My Turn: Celebrating National Mentoring Month

  • Monday, January 18, 2016 1:00am
  • Opinion

Mentoring. It’s a word we hear nearly every day. It describes a powerful component of our development — our development in education, in sports, in our careers and in our social and emotional lives — but it has become a buzzword of late — covering all sorts of contact from formal to familial to informal to incidental mentoring.

The focus on mentoring has been a wonderful thing — acknowledging the significant difference our many mentors have made in our lives and providing us with great ways to pay it forward. But sometimes the vast difference in the types of mentoring relationships can confuse or even diminish the way we value the impact of a formal, long-term and targeted mentoring relationship.

Over the 20-plus years it has been my privilege to work at Big Brothers Big Sisters, I have seen the tremendous impact that formal, professionally supported mentoring has had on lives. Children who would have otherwise had very bleak futures have been given the means to achieve success. And the more at risk the child, the more profound the impact. This has been borne out by study after study, not just anecdotal experience. Children who have suffered trauma and abuse, children growing up in families with substance abuse or domestic violence, children with a parent in prison, children impacted by deployment, death, divorce or abandonment, youth trying to navigate through the foster care or juvenile justice system — all of these kids are at significant risk for dropping out of school, early parenting, substance abuse, delinquency and even suicide.

Mentoring isn’t rocket science — and you don’t need to be a saint or a perfect person to be a good mentor. You just need a little time, a desire to make a difference, and the willingness to spend time with a child. When John Wells, acclaimed producer of such groundbreaking television programs as ER and the West Wing, was interviewed about being a Big Brother, he said that when he was first matched with his Little Brother, he thought he had to show up every week with all the answers. As they forged a friendship, he realized that no — all he really had to do was to show up.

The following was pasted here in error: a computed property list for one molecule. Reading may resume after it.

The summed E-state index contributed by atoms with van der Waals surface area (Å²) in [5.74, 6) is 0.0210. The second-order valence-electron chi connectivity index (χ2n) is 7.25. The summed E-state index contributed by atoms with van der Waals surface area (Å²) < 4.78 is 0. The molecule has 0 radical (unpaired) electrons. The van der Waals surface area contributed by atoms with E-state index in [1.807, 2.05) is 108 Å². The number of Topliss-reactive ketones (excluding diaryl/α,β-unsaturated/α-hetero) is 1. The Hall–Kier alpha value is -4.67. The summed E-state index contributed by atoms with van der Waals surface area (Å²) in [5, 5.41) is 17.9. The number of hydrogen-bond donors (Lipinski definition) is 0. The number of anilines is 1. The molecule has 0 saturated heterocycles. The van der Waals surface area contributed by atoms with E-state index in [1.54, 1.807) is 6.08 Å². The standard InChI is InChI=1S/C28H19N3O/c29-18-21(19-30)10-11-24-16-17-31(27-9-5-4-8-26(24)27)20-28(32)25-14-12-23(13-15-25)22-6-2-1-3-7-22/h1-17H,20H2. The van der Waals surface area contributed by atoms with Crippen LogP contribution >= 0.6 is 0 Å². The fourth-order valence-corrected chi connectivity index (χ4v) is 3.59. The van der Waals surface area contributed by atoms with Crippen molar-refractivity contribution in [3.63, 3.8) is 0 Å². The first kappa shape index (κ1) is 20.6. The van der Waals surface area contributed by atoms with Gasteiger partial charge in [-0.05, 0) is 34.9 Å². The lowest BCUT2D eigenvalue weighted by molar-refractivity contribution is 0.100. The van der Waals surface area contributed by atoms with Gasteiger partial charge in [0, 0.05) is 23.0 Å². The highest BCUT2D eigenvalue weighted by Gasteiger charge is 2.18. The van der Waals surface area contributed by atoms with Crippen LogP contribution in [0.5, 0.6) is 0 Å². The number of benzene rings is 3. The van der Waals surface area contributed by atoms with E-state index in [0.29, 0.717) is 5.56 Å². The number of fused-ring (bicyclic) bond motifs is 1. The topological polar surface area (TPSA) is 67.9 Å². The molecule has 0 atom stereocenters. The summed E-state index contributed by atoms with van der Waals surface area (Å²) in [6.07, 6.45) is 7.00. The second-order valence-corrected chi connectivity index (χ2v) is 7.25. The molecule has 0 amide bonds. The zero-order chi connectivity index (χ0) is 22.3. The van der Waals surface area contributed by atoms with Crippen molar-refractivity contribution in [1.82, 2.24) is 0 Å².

The time and attention provided by a Big Brother or Big Sister can make all the difference in a child’s life — changing that child’s trajectory from heading toward being a drain on society to being a productive and contributing member of his or her community.

Helping children succeed in school, helping children develop healthy relationships, helping children avoid the negative behaviors that lead to substance abuse, delinquency, and worse — that is the true power of mentoring.

Big Brothers Big Sisters has been providing long term mentoring relationships to children in need for over 110 years — and in that time has developed practices that have led to the program being named the No. 1 nonprofit serving at-risk youth by Philanthropedia, a division of Guidestar, the nonprofit watchdog organization.

So often when I tell people where I work, they say “oh, that’s such a nice program.” I smile and say “yes, it is — but it is so much more than that. It is a critical program that keeps kids in school, keeps kids out of jail and off drugs and even prevents depression — keeping kids alive!”

Big Brothers Big Sisters not only impacts children’s lives, but those of everyone connected to that child — the child’s family, the child’s classmates, the mentor, the mentor’s family, the future employer and family of the child and the ripple effect can go on and on.

January is National Mentoring Month — providing us with opportunities to thank the mentors in our own lives, to look for ways to share our knowledge with those who can benefit and to support local mentoring programs. To celebrate the critical role that formal long term mentoring programs like Big Brothers Big Sisters play in our community, consider becoming a mentor — in as little as two to four hours a month, you can change a child’s life and enrich your own.

• Taber Rehbaum has been CEO of Big Brothers Big Sisters of Alaska since 2009; before that he served as executive director of Big Brothers Big Sisters – Greater Fairbanks Area since 1995.

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